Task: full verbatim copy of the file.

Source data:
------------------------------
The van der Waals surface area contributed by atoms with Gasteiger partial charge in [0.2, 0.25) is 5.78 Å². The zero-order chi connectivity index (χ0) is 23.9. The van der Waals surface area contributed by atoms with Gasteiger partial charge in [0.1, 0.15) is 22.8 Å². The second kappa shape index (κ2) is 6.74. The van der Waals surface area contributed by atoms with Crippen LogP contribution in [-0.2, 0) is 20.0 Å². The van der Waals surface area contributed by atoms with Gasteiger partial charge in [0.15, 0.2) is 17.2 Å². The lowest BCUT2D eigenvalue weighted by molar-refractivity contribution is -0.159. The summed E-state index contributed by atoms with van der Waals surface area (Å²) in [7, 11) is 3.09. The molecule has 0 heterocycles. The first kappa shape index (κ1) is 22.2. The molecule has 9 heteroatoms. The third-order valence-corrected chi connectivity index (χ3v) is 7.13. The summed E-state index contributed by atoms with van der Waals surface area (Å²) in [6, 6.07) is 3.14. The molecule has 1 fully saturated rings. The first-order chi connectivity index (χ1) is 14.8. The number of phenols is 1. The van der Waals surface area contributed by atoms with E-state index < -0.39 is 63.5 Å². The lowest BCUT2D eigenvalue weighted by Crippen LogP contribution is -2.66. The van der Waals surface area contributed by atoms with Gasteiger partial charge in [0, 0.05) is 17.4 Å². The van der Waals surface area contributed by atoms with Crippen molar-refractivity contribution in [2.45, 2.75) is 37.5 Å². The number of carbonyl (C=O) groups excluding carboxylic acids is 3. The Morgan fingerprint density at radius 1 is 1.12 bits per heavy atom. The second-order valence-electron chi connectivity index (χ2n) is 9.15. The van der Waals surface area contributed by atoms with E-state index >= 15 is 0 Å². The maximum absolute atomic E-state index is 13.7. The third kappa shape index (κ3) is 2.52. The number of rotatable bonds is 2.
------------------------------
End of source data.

The van der Waals surface area contributed by atoms with Gasteiger partial charge in [0.2, 0.25) is 5.78 Å². The zero-order chi connectivity index (χ0) is 23.9. The van der Waals surface area contributed by atoms with Gasteiger partial charge in [0.1, 0.15) is 22.8 Å². The second kappa shape index (κ2) is 6.74. The van der Waals surface area contributed by atoms with Crippen LogP contribution in [-0.2, 0) is 20.0 Å². The van der Waals surface area contributed by atoms with Gasteiger partial charge in [0.15, 0.2) is 17.2 Å². The lowest BCUT2D eigenvalue weighted by molar-refractivity contribution is -0.159. The summed E-state index contributed by atoms with van der Waals surface area (Å²) in [7, 11) is 3.09. The molecule has 0 heterocycles. The first kappa shape index (κ1) is 22.2. The molecule has 9 heteroatoms. The third-order valence-corrected chi connectivity index (χ3v) is 7.13. The summed E-state index contributed by atoms with van der Waals surface area (Å²) in [6, 6.07) is 3.14. The molecule has 1 fully saturated rings. The first-order chi connectivity index (χ1) is 14.8. The number of phenols is 1. The van der Waals surface area contributed by atoms with E-state index < -0.39 is 63.5 Å². The lowest BCUT2D eigenvalue weighted by Crippen LogP contribution is -2.66. The van der Waals surface area contributed by atoms with Gasteiger partial charge in [0, 0.05) is 17.4 Å². The van der Waals surface area contributed by atoms with Crippen molar-refractivity contribution in [2.45, 2.75) is 37.5 Å². The number of carbonyl (C=O) groups excluding carboxylic acids is 3. The Morgan fingerprint density at radius 1 is 1.12 bits per heavy atom. The second-order valence-electron chi connectivity index (χ2n) is 9.15. The van der Waals surface area contributed by atoms with E-state index >= 15 is 0 Å². The maximum absolute atomic E-state index is 13.7. The third kappa shape index (κ3) is 2.52. The number of rotatable bonds is 2.